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In what sense does a functor "lift/create/detect" limits?


Sayantan Roy
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This question has its motivations in trying to understand more deeply the guiding intuitions for coining these terms. I am using the definitions of Joy of Cats.

A functor $F:\mathbf{A}\to\mathbf{B}$ is said to,

  • lift limits provided that for every diagram $D : \mathbf{I}\to \mathbf{A}$ and every limit $\mathcal{L}$ of $F \circ D$ there exists a limit $\mathcal{L}'$ of $D$ with $\mathscr{F}(\mathcal{L}') = \mathcal{L}$.
  • create limits provided that for every diagram $D : \mathbf{I}\to \mathbf{A}$ and every limit $\mathcal{L}$ of $F \circ D$ there exists a unique source $\mathcal{S}$ in $\mathbf{A}$ with $F(\mathcal{S})=\mathcal{L}$ and that, moreover, $\mathcal{S}$ is a limit $D$.
  • detect limits provided that a diagram $D : \mathbf{I}\to \mathbf{A}$ has a limit whenever $F\circ D$ has one.

I would like to know for example,

  1. In what sense does $F$ "lift" limits? 
  2. In what sense does $F$ "create" limits? 
  3. In what sense does $F$ "detect" limits?

It may look silly to try to understand terms in this way. An alternative is just to grasp the concept itself and forget about the terminology. However, many times I have seen that trying to understand the terminology often rewards back with beautiful and deep intuitions. I hope it turns out like that in this case as well. Apologies if that doesn't turn out to be so. 

 

 

 

 

 


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Joshua Wrigley
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Hi, the wording of "in what sense" is a bit vague so I'm going to interpret your question as why have the English words "lift", "create" and "detect" been used.  The terminology derives from the case where we have a category {\bf B} that we understand well, and a category {\bf A} which we don't.  If we have a suitably well behaved functor F \colon {\bf A} \to {\bf B} we can hope to understand the behaviour of limits of {\bf A} in terms of the limits of {\bf B}. Firstly, clearly 2) \implies 1) \implies 3).

3) We say that F detects limits because we can detect if a limit exists in {\bf A} by considering the image in {\bf B}.

1) We say that F lifts limits because the limit structure in the image of F lifts to structure on {\bf A}, so we can reason about {\bf A} in {\bf B}.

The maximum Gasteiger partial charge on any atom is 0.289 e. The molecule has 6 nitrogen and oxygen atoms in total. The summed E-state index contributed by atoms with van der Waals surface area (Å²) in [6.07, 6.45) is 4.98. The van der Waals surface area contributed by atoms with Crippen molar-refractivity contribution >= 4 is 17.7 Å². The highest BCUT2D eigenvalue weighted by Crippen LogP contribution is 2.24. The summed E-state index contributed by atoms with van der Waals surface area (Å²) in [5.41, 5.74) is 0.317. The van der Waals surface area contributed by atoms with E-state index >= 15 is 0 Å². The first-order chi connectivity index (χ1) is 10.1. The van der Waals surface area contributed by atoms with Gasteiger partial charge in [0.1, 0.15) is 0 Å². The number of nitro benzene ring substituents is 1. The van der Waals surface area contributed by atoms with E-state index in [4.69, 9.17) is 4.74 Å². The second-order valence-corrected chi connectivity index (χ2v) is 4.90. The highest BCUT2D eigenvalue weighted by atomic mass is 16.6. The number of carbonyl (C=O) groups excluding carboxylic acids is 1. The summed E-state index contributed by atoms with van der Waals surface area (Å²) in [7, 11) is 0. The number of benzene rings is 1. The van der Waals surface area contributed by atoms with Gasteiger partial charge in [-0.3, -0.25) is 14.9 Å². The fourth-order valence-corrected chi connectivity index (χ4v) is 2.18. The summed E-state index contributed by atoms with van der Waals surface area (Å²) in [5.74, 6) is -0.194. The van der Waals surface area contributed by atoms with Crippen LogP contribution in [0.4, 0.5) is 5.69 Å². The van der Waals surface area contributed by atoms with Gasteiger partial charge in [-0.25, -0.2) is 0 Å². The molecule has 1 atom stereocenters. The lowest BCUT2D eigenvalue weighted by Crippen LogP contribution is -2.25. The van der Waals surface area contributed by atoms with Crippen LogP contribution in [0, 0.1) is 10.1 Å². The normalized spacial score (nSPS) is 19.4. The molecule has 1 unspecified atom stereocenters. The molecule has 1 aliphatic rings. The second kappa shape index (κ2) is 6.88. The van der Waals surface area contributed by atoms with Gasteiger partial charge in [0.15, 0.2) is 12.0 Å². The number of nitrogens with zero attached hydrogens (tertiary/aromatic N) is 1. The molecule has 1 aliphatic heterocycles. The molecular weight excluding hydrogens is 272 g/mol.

2) We say that F creates limits because the data of F uniquely determines limits in {\bf A}.

The classic example is given by forgetful functors U \colon {\bf A} \to {\bf Sets} into the category of sets.  Consider the categories taken from [SGL, pg.62] (both topoi) {\bf B}G and {\bf B}G^{\delta}, that is the continuous and discrete representations of a topological group G.  Then the forgetful functors U^1 \colon {\bf B}G \to {\bf Sets} and U^2 \colon {\bf B}G^\delta \to {\bf Sets} both vacuously detect limits (as the categories {\bf Sets}, {\bf B}G and {\bf B}G^{\delta} have all limits).  Also, U^2 creates limits but U^1 does so if and only if the intersection of any collection of open subgroups is again open.


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Sayantan Roy
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I think this is exactly what I was looking for. However, although (3) and (1) makes sense to me, I am not sure (2) does justice to the term "create" because $F$ doesn't really create anything new in $\mathbf{A}$. But anyway, it's a very nice explanation. Many thanks. 


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Joshua Wrigley
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I guess whether F "creates" limits depends on whether those limits exist from before or after you observe them.


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Sayantan Roy
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Probably, but I still can't shake the feeling of a lack of natural terminology to express this concept (if I am not missing anything). An idea (motivated by a private chat with Aleks Kissinger) is to consider "functorial equations". More specifically, if $F:\mathbf{A}\to\mathbf{B}$ is a functor then for $F$ all these concepts essentially reduces to finding certain "nice" solutions of the "functorial equation" of the form $F(\mathcal{X})=\mathcal{Y}$ (Aleks Kissinger told me to consider isomorphism instead of equality, but equality suffices for this case) for "nice" $\mathcal{Y}$.  Here $\mathcal{X},\mathcal{Y}$ are respectively $\mathbf{A}$-source and $\mathbf{B}$-source variables (admittedly, all these are pretty vague right now, but I hope that I am able to convey the big picture).

I believe this goes well to what you have proposed in the beginning. Here $\mathcal{X}$ is the "unknown" and $\mathcal{Y}$ is the "known". 

 

 

 


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